Check your largest engineering/architecture library and your state forestry office. Every property of wood has been carefully tested and measured over the years. Another major source is the American Forestry Institute (can’t remember the exact name).
I just bought some land that is full of Ash Juniper and am considering building a deck cover using the trunks of the junipers. Everything I read online says the wood is rot resistant and makes great fence posts, but every local I talk to says they are worthless and not good for fence posts. Very confused.
It may be a different kind. Locals should know.
It may be a different kind. Locals should know.
I just read over this — the last comment takes me back a little… maybe you were talking about junipers as opposed to cedars, but I still have not figured out the difference… (they look the same to me)…
When we were building a starter cabin in Arkansas a few years ago (before a massive Oak fell on it & totaled it) we used fresh cut, local Cedar…
The interior walls were decorated with the planks… & then my wife fainted… long story short — the cedar not only made her faint but itt mad me drowsy — like I’d taken Benadryl or something… the folks at the ER thought my wife had been on drugs!!
After we began to research it it seems I remember something about it letting off a cyanide gas when burned… so be careful if using this for firewood!!
Not sure exactly what comment you’re talking about. Cedar and jumpier are closely related and have some of the same desirable qualities (insect resistance, durability, hearty growth in harsh environments…). We burned tons of this wood in our wood stove for many years and never had a problem with the smell. Million of people have cedar chests…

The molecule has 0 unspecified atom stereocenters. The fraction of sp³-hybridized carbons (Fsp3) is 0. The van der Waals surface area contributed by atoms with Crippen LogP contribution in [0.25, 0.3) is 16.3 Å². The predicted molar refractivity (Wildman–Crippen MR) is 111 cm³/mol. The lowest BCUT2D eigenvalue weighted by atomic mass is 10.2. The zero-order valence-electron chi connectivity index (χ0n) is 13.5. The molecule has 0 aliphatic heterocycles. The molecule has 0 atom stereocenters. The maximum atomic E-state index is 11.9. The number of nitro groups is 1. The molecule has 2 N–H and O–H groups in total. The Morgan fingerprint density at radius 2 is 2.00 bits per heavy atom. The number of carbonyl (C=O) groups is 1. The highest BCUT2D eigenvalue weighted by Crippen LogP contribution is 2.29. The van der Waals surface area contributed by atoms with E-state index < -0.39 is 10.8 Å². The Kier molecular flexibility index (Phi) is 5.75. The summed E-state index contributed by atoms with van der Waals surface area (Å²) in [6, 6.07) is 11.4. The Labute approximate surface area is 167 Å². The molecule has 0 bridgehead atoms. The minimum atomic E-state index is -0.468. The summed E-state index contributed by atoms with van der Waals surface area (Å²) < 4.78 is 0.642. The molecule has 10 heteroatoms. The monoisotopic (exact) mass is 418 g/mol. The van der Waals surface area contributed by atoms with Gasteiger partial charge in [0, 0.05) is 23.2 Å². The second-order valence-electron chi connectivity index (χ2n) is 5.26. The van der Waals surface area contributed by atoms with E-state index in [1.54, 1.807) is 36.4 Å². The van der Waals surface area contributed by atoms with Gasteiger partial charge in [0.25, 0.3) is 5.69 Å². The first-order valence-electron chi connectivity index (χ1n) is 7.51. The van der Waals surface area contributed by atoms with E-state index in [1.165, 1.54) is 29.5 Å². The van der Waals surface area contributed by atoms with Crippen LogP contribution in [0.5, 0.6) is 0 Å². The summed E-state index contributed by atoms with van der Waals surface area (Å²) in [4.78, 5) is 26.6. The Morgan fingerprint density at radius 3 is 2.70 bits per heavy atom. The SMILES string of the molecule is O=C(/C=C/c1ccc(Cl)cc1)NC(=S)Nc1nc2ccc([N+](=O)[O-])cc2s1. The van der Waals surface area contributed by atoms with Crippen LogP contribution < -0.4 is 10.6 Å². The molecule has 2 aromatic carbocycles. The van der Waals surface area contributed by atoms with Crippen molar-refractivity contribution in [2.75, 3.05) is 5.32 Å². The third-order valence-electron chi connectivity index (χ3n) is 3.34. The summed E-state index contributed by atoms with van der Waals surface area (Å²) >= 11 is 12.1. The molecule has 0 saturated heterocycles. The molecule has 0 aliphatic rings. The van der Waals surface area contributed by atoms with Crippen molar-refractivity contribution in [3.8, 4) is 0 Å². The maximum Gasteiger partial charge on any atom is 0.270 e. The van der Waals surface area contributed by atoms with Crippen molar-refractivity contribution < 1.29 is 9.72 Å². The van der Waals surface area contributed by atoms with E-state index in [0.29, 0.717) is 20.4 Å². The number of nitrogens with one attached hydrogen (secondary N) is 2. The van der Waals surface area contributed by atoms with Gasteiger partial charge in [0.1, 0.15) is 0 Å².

Unless it was previously coated with something it will not release cyanide gas, cedar does however slowly outgass a mild poison which is where it gets its pest resistance and nice smell from different people have different sensitivities to it though. I had a carpentry teacher who was allergic to it if we used a saw to cut the stuff the airborne sawdust would make his throat swell shut but he could touch it just fine.
Some say junipers are “weed trees”, “invasive plants”. That’s what I’ve heard. It’s true in a sense, but they do a lot of good.
My grandfather built with fence posts made of Black Locust in the 30’s. They are still there and none of them are rotted. I’ve had to replace some of the barb wire but not the posts.
Yeah, black locust is another super durable wood like osage orange. Ever see that wood? We used to throw the seed balls when I was a kid in Iowa. Maybe I should roll all these into another blog post.
We used them to pelt each other with them : D Visited a farm once where they had set up wind breaks and large hedge rows out of osage orange. Said they grew it to about 10 feet then cut it back and lay down the branches to the ground weaving them together to form the hedges.
Using osage orange as living fences is very common in Iowa and probably other places.
We’ve used them in fence posts often. They just have what it takes to last a very long time. Everyone just forget the commodity driven stuff ;) and you
can make gin out of junipers. Tell me what other tree can do that for you!
And you can make tea. I think you have to remove the wax coating first. Look up the details.
Another plus that I just thought of — junipers and cedars are common on desolate rural land. I’m talking about land out west that looks like BLM land. We often recommend building in remote, rural areas with few building codes, so using cedar and juniper just makes sense. Makes good firewood, too.